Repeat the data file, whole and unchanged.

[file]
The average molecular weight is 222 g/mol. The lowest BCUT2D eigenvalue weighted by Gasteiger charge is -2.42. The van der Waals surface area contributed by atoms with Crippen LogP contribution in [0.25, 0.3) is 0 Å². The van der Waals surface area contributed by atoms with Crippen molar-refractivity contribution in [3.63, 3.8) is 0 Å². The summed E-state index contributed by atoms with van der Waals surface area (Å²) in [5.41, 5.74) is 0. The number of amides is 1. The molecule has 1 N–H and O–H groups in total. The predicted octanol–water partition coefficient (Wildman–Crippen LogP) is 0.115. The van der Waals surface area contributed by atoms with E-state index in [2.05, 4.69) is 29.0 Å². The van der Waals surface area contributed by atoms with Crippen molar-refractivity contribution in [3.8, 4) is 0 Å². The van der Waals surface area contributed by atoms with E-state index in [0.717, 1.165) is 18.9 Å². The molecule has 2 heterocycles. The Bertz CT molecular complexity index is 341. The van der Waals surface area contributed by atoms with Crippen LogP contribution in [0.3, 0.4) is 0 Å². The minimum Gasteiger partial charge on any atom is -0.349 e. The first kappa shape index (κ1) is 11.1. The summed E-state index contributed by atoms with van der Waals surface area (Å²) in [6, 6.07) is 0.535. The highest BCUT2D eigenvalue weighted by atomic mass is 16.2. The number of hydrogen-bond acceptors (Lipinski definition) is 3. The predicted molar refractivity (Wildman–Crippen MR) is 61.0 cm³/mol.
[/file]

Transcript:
The average molecular weight is 222 g/mol. The lowest BCUT2D eigenvalue weighted by Gasteiger charge is -2.42. The van der Waals surface area contributed by atoms with Crippen LogP contribution in [0.25, 0.3) is 0 Å². The van der Waals surface area contributed by atoms with Crippen molar-refractivity contribution in [3.63, 3.8) is 0 Å². The summed E-state index contributed by atoms with van der Waals surface area (Å²) in [5.41, 5.74) is 0. The number of amides is 1. The molecule has 1 N–H and O–H groups in total. The predicted octanol–water partition coefficient (Wildman–Crippen LogP) is 0.115. The van der Waals surface area contributed by atoms with E-state index in [2.05, 4.69) is 29.0 Å². The van der Waals surface area contributed by atoms with Crippen molar-refractivity contribution in [3.8, 4) is 0 Å². The van der Waals surface area contributed by atoms with E-state index in [0.717, 1.165) is 18.9 Å². The molecule has 2 heterocycles. The Bertz CT molecular complexity index is 341. The van der Waals surface area contributed by atoms with Crippen LogP contribution in [0.3, 0.4) is 0 Å². The minimum Gasteiger partial charge on any atom is -0.349 e. The first kappa shape index (κ1) is 11.1. The summed E-state index contributed by atoms with van der Waals surface area (Å²) in [6, 6.07) is 0.535. The highest BCUT2D eigenvalue weighted by atomic mass is 16.2. The number of hydrogen-bond acceptors (Lipinski definition) is 3. The predicted molar refractivity (Wildman–Crippen MR) is 61.0 cm³/mol.